FDA Warns Pharmaceutical Manufacturers of Risk of Benzene in Certain Drugs | King and Spalding

FDA Continues to Focus on Identifying and Controlling Traces of Impurities in Drugs

On December 23, 2021, the United States Food and Drug Administration (“FDA”) alerted drugmakers that the FDA was investigating the root cause of benzene contamination in certain drugs.1 The FDA alert continues the Agency’s increased focus on the identification and control of trace impurities, including nitrosamines,2 per- and polyfluoroalkylated substances (“PFAS”),3 and other potentially toxic substances, in pharmaceuticals. In addition to advances in analytical technology that allow manufacturers to detect impurities at very low levels, increased FDA interest has been sparked, in part, by a series of findings by the Agency for Benzene in products. health care products such as hand sanitizers and aerosol products.4 In addition to the FDA findings, private testing labs have filed citizen petitions with the FDA under 21 CFR § 10.30, which directly lead to personal injury, consumer class actions, and lawsuits. lawsuits against product manufacturers.


FDA, adopting the International Conference on Harmonization (ICH) Q3C Impurities: Guidelines for Residual Solvents, classifies benzene as a Class 1 solvent, which means that it belongs to one of the following three categories: known human carcinogens, strongly suspected human carcinogens or environmental hazards.5 In this classification, the use of benzene in the manufacture of medicaments should be avoided as far as possible. However, if the use of benzene cannot be avoided, the FDA requires manufacturers to put controls in place to ensure that benzene levels do not exceed 2 parts per million (ppm), unless the manufacturer does. justifies it and that the FDA accepts the use of a higher limit.


When benzene is intentionally used during the manufacturing process, drug makers can easily identify the risk and assess whether – and what – controls may be necessary. However, the FDA has identified several potential sources that can result in the presence of benzene even if the solvent is not used intentionally. Specifically, the FDA has identified that ingredients that belong to a chemical class known as “hydrocarbons” or other ingredients made with benzene can be potential sources of benzene. Additionally, the FDA has found that certain ingredients, such as sodium benzoate, can react to form benzene under certain conditions.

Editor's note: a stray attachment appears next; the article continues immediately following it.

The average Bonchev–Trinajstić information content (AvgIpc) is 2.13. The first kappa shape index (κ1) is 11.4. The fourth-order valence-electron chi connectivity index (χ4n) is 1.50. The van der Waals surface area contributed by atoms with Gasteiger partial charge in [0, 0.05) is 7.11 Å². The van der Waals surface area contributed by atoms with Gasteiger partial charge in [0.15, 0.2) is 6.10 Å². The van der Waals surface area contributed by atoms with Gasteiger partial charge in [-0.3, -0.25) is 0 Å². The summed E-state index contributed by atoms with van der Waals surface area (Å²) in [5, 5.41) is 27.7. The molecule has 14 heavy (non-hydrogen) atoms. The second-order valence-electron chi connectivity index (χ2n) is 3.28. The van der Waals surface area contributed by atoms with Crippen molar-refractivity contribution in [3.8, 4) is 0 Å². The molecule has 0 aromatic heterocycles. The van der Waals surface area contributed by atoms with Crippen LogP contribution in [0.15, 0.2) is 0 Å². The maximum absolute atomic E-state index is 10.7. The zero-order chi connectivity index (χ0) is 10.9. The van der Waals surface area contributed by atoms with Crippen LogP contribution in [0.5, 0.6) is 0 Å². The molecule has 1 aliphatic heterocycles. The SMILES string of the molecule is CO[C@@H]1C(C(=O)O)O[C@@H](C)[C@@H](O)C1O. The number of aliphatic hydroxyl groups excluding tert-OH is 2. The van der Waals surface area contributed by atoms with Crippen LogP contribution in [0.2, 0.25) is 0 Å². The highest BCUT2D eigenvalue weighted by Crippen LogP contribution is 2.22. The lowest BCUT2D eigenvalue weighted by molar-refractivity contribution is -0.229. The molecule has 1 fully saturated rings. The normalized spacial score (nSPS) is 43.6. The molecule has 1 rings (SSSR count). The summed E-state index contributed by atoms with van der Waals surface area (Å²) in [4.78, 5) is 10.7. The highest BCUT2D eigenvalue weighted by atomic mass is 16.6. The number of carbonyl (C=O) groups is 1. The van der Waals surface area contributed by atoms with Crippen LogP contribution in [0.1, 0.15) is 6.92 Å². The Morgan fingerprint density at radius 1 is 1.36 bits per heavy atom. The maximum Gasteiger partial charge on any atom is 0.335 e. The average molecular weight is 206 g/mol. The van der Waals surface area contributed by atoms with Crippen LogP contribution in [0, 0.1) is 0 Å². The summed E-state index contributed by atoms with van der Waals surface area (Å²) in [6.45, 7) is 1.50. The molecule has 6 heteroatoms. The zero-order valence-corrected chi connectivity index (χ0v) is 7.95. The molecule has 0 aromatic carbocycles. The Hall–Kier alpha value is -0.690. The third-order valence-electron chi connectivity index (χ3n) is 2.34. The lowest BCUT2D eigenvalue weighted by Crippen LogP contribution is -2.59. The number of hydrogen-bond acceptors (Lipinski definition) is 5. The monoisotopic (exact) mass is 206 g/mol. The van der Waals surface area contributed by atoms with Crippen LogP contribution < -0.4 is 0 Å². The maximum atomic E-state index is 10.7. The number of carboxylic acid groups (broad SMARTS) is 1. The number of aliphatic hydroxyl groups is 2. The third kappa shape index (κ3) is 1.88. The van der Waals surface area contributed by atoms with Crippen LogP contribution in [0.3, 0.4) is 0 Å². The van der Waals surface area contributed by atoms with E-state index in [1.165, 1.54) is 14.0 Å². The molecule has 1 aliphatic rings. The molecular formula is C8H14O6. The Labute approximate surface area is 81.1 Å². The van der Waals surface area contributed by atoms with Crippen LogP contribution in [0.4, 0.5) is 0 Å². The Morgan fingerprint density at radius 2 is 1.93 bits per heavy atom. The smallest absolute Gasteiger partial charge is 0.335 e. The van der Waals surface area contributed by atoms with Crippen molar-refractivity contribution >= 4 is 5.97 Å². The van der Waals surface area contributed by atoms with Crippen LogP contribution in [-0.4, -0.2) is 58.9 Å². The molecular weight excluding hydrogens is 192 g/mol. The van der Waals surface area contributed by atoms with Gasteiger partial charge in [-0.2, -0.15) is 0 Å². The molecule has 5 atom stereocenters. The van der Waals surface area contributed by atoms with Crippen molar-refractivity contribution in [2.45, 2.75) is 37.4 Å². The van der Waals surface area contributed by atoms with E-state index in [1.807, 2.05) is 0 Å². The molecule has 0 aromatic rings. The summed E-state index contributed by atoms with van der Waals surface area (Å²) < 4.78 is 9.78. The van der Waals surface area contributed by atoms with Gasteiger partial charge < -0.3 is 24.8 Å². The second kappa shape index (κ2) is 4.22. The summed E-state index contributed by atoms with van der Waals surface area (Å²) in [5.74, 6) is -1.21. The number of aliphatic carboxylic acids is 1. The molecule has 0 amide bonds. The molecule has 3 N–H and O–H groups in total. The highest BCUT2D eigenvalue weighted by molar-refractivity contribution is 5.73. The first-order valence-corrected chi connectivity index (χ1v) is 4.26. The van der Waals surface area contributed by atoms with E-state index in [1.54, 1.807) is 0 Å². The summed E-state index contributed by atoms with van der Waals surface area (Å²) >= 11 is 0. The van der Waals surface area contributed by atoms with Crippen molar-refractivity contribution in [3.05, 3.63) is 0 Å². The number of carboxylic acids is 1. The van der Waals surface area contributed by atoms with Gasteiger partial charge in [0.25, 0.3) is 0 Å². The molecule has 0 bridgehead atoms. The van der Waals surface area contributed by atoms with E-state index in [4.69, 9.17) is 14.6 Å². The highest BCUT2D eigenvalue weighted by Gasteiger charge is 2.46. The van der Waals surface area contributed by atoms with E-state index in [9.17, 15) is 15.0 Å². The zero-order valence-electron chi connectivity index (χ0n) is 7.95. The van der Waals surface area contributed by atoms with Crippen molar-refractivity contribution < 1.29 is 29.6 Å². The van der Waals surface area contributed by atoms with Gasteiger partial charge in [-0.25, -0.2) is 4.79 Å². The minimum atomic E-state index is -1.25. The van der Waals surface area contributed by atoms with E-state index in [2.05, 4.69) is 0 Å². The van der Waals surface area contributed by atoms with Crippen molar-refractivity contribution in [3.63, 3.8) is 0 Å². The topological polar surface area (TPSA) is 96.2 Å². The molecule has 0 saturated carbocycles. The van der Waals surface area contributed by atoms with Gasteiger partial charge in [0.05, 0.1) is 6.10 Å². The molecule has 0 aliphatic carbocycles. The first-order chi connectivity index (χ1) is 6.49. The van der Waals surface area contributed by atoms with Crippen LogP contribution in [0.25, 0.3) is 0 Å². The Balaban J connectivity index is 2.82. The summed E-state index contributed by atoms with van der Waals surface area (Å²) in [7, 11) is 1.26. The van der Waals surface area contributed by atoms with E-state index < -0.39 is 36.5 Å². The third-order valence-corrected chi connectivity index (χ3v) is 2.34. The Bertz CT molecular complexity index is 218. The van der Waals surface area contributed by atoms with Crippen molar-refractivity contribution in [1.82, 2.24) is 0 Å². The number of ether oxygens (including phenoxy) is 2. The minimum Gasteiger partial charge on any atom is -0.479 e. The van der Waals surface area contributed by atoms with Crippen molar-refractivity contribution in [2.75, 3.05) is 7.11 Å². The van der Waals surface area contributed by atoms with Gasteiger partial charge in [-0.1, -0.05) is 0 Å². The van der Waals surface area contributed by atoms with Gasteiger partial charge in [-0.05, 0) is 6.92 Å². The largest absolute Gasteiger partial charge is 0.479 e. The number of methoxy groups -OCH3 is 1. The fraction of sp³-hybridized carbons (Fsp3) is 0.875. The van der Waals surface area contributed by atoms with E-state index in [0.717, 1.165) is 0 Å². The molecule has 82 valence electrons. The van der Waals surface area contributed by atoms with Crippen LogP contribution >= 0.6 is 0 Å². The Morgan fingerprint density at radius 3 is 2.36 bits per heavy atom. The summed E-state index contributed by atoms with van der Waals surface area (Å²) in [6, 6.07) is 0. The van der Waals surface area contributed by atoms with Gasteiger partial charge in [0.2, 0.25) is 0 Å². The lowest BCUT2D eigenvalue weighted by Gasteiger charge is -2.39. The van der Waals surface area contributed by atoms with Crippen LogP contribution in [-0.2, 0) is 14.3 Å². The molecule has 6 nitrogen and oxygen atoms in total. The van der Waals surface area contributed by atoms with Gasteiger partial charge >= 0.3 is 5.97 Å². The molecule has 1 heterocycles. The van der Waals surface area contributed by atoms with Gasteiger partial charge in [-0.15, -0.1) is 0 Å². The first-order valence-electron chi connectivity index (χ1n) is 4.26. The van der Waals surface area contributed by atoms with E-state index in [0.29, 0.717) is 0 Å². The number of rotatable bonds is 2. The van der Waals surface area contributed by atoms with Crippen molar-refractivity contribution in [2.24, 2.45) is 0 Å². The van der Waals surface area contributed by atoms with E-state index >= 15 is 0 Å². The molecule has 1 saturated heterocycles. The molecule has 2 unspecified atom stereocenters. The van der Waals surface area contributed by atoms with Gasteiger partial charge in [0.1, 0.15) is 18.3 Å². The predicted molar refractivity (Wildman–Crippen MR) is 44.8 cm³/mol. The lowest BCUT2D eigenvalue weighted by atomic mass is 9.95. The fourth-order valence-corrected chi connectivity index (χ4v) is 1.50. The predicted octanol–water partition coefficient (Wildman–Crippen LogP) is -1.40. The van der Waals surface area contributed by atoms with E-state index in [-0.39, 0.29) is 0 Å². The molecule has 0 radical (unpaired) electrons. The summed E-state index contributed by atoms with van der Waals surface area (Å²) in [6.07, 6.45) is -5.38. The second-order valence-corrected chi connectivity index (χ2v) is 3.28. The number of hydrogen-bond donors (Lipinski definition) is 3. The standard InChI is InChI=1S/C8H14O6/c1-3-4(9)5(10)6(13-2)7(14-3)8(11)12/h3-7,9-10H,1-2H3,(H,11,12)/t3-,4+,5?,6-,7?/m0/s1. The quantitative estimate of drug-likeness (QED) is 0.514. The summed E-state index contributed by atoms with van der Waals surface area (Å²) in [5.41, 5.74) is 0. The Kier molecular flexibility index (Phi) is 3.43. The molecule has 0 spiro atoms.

The FDA recommends that drug manufacturers perform risk assessments to identify the potential presence of benzene in prescription and over-the-counter (OTC) pharmaceuticals. Although the risk assessment focuses on final pharmaceutical products, manufacturers must also assess whether raw materials can introduce benzene. If a risk of the presence of benzene is identified, drug manufacturers should perform confirmatory testing to assess whether benzene is actually present and at what concentrations. If testing confirms the presence of benzene, the FDA has established how manufacturers should contact the agency about the problem. These options include contacting a dedicated email to share test results and methods (when benzene is below the allowable limit) or contacting the appropriate Regulatory Affairs Division Recall Coordinator (if benzene is detected). above the authorized limit) to discuss initiating a callback. In addition, even though drug manufacturers can rule out the risk of the presence of benzene, they should continue to assess whether the presence of benzene is possible any time there are changes in the raw materials, including changes in the substance. raw material suppliers. The FDA also said the agency intends to issue additional guidance on recommended test methods and appropriate steps to modify formulations to limit and control the presence of benzene.

1US Food & Drug Admin., FDA alerts drugmakers to risk of benzene contamination in certain drugs, (September 2020), https://www.fda.gov/drugs/pharmaceutical-quality-resources/fda-alerts-drug-manufacturers-risk-benzene-contamination-certain-drugs.

2US Food & Drug Admin., Control of Nitrosamine Impurities in Human Drugs (September 2020), https://www.fda.gov/media/141720/download.

3US Food & Drug Admin., Per- and polyfluoroalkylated substances (PFAS), (Current as of October 18, 2021), https://www.fda.gov/food/chemical-contaminants-food/and-polyfluoroalkyl-substances-pfas.

4For example, US Food & Drug Admin., FDA Updates on Hand Sanitizers Consumers Should Not Use, (Current as of December 22, 2021), https://www.fda.gov/drugs/drug-safety-and-availability/fda-updates-hand-sanitizers-consumers-should-not-use.

5US Food & Drug Admin., Q3C Impurities: Residual Solvents (Dec. 1997); US Food & Drug Admin., Q3C – Tables and List (August 2018), https://www.fda.gov/media/133650/download.

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